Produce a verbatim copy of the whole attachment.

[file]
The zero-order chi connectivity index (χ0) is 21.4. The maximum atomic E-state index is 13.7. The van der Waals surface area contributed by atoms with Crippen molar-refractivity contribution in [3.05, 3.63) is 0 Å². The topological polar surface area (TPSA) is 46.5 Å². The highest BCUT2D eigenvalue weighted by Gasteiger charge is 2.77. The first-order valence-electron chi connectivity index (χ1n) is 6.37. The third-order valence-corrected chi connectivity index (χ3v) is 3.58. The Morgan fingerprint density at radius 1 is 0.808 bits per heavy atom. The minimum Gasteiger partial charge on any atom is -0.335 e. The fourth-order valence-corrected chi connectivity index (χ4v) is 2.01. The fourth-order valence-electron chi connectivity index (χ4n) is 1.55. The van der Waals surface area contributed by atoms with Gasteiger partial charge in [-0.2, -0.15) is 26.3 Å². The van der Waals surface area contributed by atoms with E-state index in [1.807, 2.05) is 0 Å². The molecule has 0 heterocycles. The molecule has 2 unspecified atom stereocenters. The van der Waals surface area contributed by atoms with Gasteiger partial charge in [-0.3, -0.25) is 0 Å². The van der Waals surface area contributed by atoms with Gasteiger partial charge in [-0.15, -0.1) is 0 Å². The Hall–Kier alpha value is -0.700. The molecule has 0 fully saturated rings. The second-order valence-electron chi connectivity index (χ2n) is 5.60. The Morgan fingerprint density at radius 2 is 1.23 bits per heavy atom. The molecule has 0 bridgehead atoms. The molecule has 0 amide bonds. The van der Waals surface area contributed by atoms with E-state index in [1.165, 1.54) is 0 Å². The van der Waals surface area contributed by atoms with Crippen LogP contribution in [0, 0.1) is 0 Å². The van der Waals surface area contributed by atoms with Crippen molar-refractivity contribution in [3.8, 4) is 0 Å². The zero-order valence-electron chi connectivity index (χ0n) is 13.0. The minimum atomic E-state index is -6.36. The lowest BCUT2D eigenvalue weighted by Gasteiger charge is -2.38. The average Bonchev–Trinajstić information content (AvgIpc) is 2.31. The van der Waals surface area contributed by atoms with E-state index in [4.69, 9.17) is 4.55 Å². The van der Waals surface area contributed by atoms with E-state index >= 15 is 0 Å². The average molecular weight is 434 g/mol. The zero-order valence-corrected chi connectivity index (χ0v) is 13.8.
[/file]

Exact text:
The zero-order chi connectivity index (χ0) is 21.4. The maximum atomic E-state index is 13.7. The van der Waals surface area contributed by atoms with Crippen molar-refractivity contribution in [3.05, 3.63) is 0 Å². The topological polar surface area (TPSA) is 46.5 Å². The highest BCUT2D eigenvalue weighted by Gasteiger charge is 2.77. The first-order valence-electron chi connectivity index (χ1n) is 6.37. The third-order valence-corrected chi connectivity index (χ3v) is 3.58. The Morgan fingerprint density at radius 1 is 0.808 bits per heavy atom. The minimum Gasteiger partial charge on any atom is -0.335 e. The fourth-order valence-corrected chi connectivity index (χ4v) is 2.01. The fourth-order valence-electron chi connectivity index (χ4n) is 1.55. The van der Waals surface area contributed by atoms with Gasteiger partial charge in [-0.2, -0.15) is 26.3 Å². The van der Waals surface area contributed by atoms with E-state index in [1.807, 2.05) is 0 Å². The molecule has 0 heterocycles. The molecule has 2 unspecified atom stereocenters. The van der Waals surface area contributed by atoms with Gasteiger partial charge in [-0.3, -0.25) is 0 Å². The van der Waals surface area contributed by atoms with Gasteiger partial charge in [-0.15, -0.1) is 0 Å². The Hall–Kier alpha value is -0.700. The molecule has 0 fully saturated rings. The second-order valence-electron chi connectivity index (χ2n) is 5.60. The Morgan fingerprint density at radius 2 is 1.23 bits per heavy atom. The molecule has 0 bridgehead atoms. The molecule has 0 amide bonds. The van der Waals surface area contributed by atoms with E-state index in [1.165, 1.54) is 0 Å². The van der Waals surface area contributed by atoms with Crippen LogP contribution in [0, 0.1) is 0 Å². The van der Waals surface area contributed by atoms with Crippen molar-refractivity contribution in [3.8, 4) is 0 Å². The zero-order valence-electron chi connectivity index (χ0n) is 13.0. The minimum atomic E-state index is -6.36. The lowest BCUT2D eigenvalue weighted by Gasteiger charge is -2.38. The average Bonchev–Trinajstić information content (AvgIpc) is 2.31. The van der Waals surface area contributed by atoms with E-state index in [4.69, 9.17) is 4.55 Å². The van der Waals surface area contributed by atoms with E-state index >= 15 is 0 Å². The average molecular weight is 434 g/mol. The zero-order valence-corrected chi connectivity index (χ0v) is 13.8.